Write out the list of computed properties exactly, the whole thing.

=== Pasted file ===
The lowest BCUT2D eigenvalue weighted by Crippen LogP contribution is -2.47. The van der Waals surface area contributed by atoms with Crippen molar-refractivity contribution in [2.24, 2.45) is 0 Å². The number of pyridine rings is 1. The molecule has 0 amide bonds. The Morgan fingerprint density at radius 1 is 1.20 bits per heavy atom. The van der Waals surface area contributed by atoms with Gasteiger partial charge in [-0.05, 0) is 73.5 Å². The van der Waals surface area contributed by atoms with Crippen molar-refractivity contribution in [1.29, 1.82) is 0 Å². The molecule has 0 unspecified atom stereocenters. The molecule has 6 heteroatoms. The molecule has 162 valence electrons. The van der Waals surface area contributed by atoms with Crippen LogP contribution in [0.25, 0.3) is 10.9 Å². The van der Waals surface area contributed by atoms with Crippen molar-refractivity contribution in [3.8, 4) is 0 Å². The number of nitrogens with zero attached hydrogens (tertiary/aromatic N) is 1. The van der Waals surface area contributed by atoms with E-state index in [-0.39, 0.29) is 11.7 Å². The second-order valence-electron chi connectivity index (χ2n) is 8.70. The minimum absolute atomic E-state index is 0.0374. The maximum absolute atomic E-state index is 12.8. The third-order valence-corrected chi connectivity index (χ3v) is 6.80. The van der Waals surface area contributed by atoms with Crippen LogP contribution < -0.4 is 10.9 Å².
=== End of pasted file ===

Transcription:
The lowest BCUT2D eigenvalue weighted by Crippen LogP contribution is -2.47. The van der Waals surface area contributed by atoms with Crippen molar-refractivity contribution in [2.24, 2.45) is 0 Å². The number of pyridine rings is 1. The molecule has 0 amide bonds. The Morgan fingerprint density at radius 1 is 1.20 bits per heavy atom. The van der Waals surface area contributed by atoms with Gasteiger partial charge in [-0.05, 0) is 73.5 Å². The van der Waals surface area contributed by atoms with Crippen molar-refractivity contribution in [1.29, 1.82) is 0 Å². The molecule has 0 unspecified atom stereocenters. The molecule has 6 heteroatoms. The molecule has 162 valence electrons. The van der Waals surface area contributed by atoms with Crippen LogP contribution in [0.25, 0.3) is 10.9 Å². The van der Waals surface area contributed by atoms with Crippen molar-refractivity contribution in [3.8, 4) is 0 Å². The number of nitrogens with zero attached hydrogens (tertiary/aromatic N) is 1. The van der Waals surface area contributed by atoms with E-state index in [-0.39, 0.29) is 11.7 Å². The second-order valence-electron chi connectivity index (χ2n) is 8.70. The minimum absolute atomic E-state index is 0.0374. The maximum absolute atomic E-state index is 12.8. The third-order valence-corrected chi connectivity index (χ3v) is 6.80. The van der Waals surface area contributed by atoms with Crippen LogP contribution < -0.4 is 10.9 Å².